Show Less
You do not have access to this content

Advanced Introduction to International Trade Law

Michael J. Trebilcock Joel Trachtman

Written by two leading scholars with 60 years of collective experience in the area, this insightful updated second edition provides a clear and concise introduction to the fundamental components of international trade law, presenting the basic structure and principles of this complex area of law, alongside elucidation of specific GATT and WTO legal rules and institutions. Key updates include references to the most recent cases, decisions and treaty negotiation developments, analysis of populist critiques of international trade law and analysis of new areas including digital trade and security exceptions.
Show Summary Details
You do not have access to this content

Trade-related intellectual property rights

Michael J. Trebilcock Joel Trachtman


Prior to the launch of the Uruguay Round of multilateral trade negotiations in 1986, there were growing concerns in the USA and other developed countries over loss of export markets in various developing and newly industrializing countries due to weak protection of intellectual property rights. Some of these concerns related to counterfeit goods and the misappropriation of trademarks (for example, fake Rolex watches or Nike garments). Other concerns related to unauthorized reproduction of sound recordings and videos and breach of copyright held in these recordings or videos by the original performers or their publishers. Further concerns related to substantively lower levels of patent protection and less effective procedural protection of patent rights in many countries, leading to a proliferation of imitation products, including generic pharmaceuticals. For developed countries, which were losing their comparative advantage in low-skilled, “smokestack” manufacturing industries to developing and newly industrializing countries, it became an important priority to seek better protection of their comparative advantage in scientific and technological innovation through stronger protection of intellectual property rights.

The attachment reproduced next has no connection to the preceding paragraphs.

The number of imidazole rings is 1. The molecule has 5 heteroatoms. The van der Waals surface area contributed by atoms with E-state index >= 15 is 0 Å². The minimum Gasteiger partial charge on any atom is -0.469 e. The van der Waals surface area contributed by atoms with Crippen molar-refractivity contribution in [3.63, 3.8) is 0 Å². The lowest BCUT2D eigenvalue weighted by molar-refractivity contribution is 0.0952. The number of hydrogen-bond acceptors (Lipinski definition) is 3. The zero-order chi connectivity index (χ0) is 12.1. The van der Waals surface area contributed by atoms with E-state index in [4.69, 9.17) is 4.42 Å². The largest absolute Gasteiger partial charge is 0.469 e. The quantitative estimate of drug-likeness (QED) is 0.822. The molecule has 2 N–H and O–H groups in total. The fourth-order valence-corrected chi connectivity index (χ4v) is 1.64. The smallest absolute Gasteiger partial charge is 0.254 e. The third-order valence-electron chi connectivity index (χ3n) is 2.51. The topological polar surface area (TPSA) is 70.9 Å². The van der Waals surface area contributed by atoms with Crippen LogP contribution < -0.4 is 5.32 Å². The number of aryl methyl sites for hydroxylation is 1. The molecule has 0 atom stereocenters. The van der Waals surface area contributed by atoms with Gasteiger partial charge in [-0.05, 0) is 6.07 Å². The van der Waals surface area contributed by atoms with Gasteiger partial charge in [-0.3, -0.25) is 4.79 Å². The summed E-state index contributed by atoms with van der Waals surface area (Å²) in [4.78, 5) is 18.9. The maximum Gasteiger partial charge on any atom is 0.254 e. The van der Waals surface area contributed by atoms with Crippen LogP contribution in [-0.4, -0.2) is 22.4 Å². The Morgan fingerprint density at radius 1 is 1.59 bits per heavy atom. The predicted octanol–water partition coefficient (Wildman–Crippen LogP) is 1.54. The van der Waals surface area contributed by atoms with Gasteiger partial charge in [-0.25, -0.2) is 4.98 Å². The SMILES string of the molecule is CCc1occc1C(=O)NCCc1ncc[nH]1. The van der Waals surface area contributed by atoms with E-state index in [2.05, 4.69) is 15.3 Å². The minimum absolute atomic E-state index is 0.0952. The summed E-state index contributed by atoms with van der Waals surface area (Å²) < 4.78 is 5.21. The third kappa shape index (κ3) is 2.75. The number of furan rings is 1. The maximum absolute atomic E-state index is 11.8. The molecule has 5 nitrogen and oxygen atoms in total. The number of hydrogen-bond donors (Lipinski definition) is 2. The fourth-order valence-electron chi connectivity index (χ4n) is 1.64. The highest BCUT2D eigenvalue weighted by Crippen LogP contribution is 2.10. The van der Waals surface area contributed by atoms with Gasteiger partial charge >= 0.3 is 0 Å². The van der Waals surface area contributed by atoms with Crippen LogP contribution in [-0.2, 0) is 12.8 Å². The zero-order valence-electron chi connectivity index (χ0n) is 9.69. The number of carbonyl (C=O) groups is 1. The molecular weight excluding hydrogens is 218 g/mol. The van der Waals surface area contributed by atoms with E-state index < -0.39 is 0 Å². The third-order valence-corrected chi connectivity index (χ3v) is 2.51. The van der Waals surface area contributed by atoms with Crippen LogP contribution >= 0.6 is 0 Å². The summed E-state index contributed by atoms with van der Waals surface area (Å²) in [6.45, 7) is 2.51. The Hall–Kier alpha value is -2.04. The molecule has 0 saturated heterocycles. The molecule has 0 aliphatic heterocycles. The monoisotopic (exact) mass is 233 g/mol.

As to justifications for extending western-style protection of intellectual property rights to developing or newly industrializing countries, proponents relied in part on deontological natural rights (Lockean) theories of labour whereby all individuals can claim a proprietary right to all the fruits of their labour, and hence argued that appropriation by others of the fruits of the labour of innovators was tantamount to “stealing from the mind”,1 although such theories would seem to imply an infinite duration to...

You are not authenticated to view the full text of this chapter or article.

Elgaronline requires a subscription or purchase to access the full text of books or journals. Please login through your library system or with your personal username and password on the homepage.

Non-subscribers can freely search the site, view abstracts/ extracts and download selected front matter and introductory chapters for personal use.

Your library may not have purchased all subject areas. If you are authenticated and think you should have access to this title, please contact your librarian.

Further information

or login to access all content.